JACKSONVILLE, Fla. (AP) Left tackle Luke Joeckel, the second overall pick in the 2013 NFL draft, admittedly has no idea how the Jacksonville Jaguars feel about him right now.
The last couple of months provided a pretty good indication.
The Jaguars declined to exercise a fifth-year option in Joeckel's contract, signed veteran Kelvin Beachum in free agency to compete with him and now have him working some at guard during organized team activities.
''I don't know how they're really feeling,'' Joeckel said. ''But I'm going to earn their confidence. That's all that matters. I'm going to go play consistent, go play to the best of my ability and earn their belief in me.''
Joeckel was supposed to be the team's franchise left tackle, the first offensive building block of general manager Dave Caldwell's tenure, when he drafted him three years ago. But Joeckel has fallen well short of expectations, giving the team a mostly inconsistent 35 starts that culminated with the worst game of his career in the 2015 season finale.
The former Texas A&M standout allowed five sacks at Houston, showing little ability to block J.J. Watt or Whitney Mercilus. Those four quarters may have changed his football future.
Instead of heading into the offseason feeling confident about a decent season, he was saddled with lingering memories of a nightmare game.
''The Houston game was a terrible game, but I've moved past it,'' he said. ''It's something in the back of my mind. It's something that's help driven me every single day of the offseason. Just going to go out there and forget about it and go play.''
Joeckel considers himself a thinker, a guy who analyzes and dissects the details repeatedly. So in this situation, one in which some guys would rather burn the tape than relive it, Joeckel watched it several times.
Even while he was helping plan his wedding and honeymoon, he was thinking about that final game that overshadowed all the others.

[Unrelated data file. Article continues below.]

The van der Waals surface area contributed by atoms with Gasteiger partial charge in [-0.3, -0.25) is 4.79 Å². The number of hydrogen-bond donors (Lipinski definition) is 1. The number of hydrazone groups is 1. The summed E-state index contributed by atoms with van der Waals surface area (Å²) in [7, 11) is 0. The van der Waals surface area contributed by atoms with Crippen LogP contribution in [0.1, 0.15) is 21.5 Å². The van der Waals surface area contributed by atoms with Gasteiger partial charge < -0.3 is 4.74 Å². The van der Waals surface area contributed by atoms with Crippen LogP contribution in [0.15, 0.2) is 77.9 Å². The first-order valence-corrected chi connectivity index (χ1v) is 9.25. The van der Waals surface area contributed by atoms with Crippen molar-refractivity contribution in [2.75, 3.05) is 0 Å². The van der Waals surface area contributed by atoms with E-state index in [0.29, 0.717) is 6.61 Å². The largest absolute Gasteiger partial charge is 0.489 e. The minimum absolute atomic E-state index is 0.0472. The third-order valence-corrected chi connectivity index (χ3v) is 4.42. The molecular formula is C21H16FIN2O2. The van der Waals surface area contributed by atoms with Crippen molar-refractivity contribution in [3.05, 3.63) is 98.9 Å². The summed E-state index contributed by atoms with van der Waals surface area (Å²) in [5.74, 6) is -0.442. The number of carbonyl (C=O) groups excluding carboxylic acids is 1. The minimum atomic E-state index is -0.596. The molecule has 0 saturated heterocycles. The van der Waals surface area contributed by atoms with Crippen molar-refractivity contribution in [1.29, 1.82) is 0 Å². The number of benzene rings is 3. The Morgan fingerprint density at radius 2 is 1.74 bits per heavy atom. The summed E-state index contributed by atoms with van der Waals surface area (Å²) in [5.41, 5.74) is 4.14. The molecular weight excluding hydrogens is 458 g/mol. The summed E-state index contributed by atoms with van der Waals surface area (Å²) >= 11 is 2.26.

''I definitely take positives from last year,'' he said. ''You look at the negatives. You improve on the negatives, but looking back on the year, there's a lot of positives I can take from it. I got better. That's for sure. Just kind of keep building on that and take a big step this offseason.''
It might include a position change.
The Jaguars responded to Joeckel's finale by signing Beachum, who is recovering from a knee injury, to a five-year, $45 million contract. Beachum won't be ready until training camp, which gives Joeckel some time to solidify his starting spot. Then again, the team has him working at left guard just in case Beachum takes over.
Joeckel had never even lined up at guard until Monday. Even though it's not what he wants - and playing guard probably would affect his future contract negotiations - Joeckel welcomed the challenge with an upbeat attitude.
''You know, it's a little new, but we've got to be able to play every position,'' he said. ''Every single guy tries to think that way. Got to just get better at every single thing. ... It's different. You're not on that island. I messed around with the guards (by saying), `It's easier.' It's good. Whatever they ask me to do, I'll do.''
The Jaguars gave up 51 sacks last season, the fourth most in the league. It was a significant improvement from 2014, when they allowed a franchise-record 71. But it was still a huge red flag that caused Caldwell and coach Gus Bradley to move guard Brandon Linder to center and bring in Beachum and veteran guard Mackenzy Bernadeau.
And they're hoping Joeckel will respond to the pressure that comes with competition and uncertainty.
''Just his attitude and his work ethic, he's really focused,'' Bradley said. ''Seems like a different type of player, not that he wasn't before, but he's out on a little bit of a mission it seems like.''
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